C-6 requires business to respect a code of fair information practices for the collection, use and disclosure of personal information. One could say that this new act provides organizations with the incentive to clean up their record keeping.
A major component of C-6 is the Canadian Standards Association's Code. The Canadian business sector was an active participant in developing the CSA Code and should have a proprietary interest in ensuring it is respected. Recently, we have seen a wide array of organizations that have already taken steps to prepare for this new piece of legislation.
There are however many businesses that have not yet done so. They will have to adjust their current practices to meet the obligations set out in C-6 for handling the personal information they are entrusted with. No one expects this to happen overnight, but change it must.
This is probably as good a time as any to take a minute and review the 'phased in' approach of this legislation. As it now stands, the phase-in period covers 4 years:
- the year 2000: considered the ramp up or implementation period (this is the time for companies to get their houses in order so to speak)
- 2001: all federal works and undertakings, as well as organizations handling cross border transfers of personal information for consideration, become subject to provisions of C-6, e.g. complaints can be filed. The only exception may be personal health information, if the Senate's amendments are accepted. Personal health information would then be covered as of 2002.
- 2004: (3 years after C-6 comes into force) business involved in the transfer of personal information within a province will be covered, if not exempted by Order in Council (where province has substantially similar legislation)
An organization's 1st step toward implementing C-6 is to appoint someone to be responsible and accountable for the manner in which the company handles personal information. This is not a task to be assigned to a non-management employee. I would like to stress that responsibility for data protection is not a clerical function. Many organizations elsewhere have wisely assigned senior executives to oversee data protection issues.
The company official must also be responsible for dealing with requests for access to personal information received from employees and the public; for dealing with complaints concerning privacy breaches and have responsibility for interacting with OPC, if and when the need arises.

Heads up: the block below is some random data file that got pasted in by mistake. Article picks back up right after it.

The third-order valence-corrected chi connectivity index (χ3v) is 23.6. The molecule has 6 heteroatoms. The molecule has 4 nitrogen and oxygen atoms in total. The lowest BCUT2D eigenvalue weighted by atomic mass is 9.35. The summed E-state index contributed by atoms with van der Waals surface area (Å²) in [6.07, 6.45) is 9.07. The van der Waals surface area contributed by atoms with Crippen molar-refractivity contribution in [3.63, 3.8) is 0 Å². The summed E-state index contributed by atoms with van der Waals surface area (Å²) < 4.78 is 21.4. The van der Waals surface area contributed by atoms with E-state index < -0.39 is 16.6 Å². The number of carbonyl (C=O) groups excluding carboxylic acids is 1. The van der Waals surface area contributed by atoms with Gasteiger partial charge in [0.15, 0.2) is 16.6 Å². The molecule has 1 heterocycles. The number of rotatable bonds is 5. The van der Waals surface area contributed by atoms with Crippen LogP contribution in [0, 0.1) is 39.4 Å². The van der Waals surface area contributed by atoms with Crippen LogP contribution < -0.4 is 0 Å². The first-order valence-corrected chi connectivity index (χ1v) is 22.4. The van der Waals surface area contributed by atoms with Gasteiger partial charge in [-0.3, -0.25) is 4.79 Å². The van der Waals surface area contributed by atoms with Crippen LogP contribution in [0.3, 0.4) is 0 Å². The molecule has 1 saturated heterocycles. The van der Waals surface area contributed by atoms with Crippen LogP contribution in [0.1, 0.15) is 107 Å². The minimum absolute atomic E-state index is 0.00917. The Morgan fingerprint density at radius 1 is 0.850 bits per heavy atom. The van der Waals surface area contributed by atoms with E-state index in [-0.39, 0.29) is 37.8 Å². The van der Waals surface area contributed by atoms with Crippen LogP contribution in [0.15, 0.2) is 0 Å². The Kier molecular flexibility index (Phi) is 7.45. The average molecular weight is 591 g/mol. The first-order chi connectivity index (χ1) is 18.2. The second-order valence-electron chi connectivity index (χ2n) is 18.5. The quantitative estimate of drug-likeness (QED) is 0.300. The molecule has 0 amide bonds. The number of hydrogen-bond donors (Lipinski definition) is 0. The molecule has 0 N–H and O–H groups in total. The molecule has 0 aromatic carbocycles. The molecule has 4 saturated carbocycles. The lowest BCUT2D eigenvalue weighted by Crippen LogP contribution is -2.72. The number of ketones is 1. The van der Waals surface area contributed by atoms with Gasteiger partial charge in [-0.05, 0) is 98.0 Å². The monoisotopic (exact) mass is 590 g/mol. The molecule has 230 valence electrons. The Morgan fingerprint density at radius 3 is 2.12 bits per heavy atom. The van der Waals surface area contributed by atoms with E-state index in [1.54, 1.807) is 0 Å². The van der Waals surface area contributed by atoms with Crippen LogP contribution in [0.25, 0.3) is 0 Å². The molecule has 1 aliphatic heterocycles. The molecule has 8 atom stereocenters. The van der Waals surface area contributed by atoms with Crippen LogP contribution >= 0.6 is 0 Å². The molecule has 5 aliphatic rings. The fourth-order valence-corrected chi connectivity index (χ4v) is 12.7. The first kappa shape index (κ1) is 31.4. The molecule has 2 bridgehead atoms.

The next step for an organization is to review and analyze how it conducts its business to determine:
- what personal information it collects
- why it is collected
- how it is collected
- what is done with it
- where it is kept
- when it is used or disposed of
- whom is it given to
Companies may be surprised to learn that they really don't know what personal information they collect, how it is used and what quality controls and security safeguards, if any, are in place to protect that information. They may even decide that they are collecting excessive amounts of personal information for no valid reason, and at unnecessary cost.
One of the most important principles of this new piece of legislation is the requirement for businesses to obtain an individual's consent when they collect, use or disclose the individual's information. The general rule is that no one can use a person's information without that person's permission.
Among other things, businesses must establish an open and transparent relationship with their clients by providing clear explanations about what they do with their clients' personal information. They must provide the name or title & address of person accountable for information holdings and to whom complaints or inquiries can be addressed.
Under C-6, an individual has the right of access to his/her personal information that is held by a company and have it corrected if need be. Business must establish a user-friendly process so that an individual can obtain access to his/her information; the individual must be given the opportunity to challenge the accuracy of the information and have it corrected.
To summarize, the 10 principles businesses' must respect to conform to C-6 are:
- accountability (assign responsibility for compliance to official)
- identify purposes (reasons for collecting the information)
- obtain consent for collection, use or disclosure of personal information
- limit collection to what is necessary
- limit use, disclosure & retention (can't use or disclose any information for other purposes)
- accuracy (information must be correct, complete & current) - information must be necessary for the identified purpose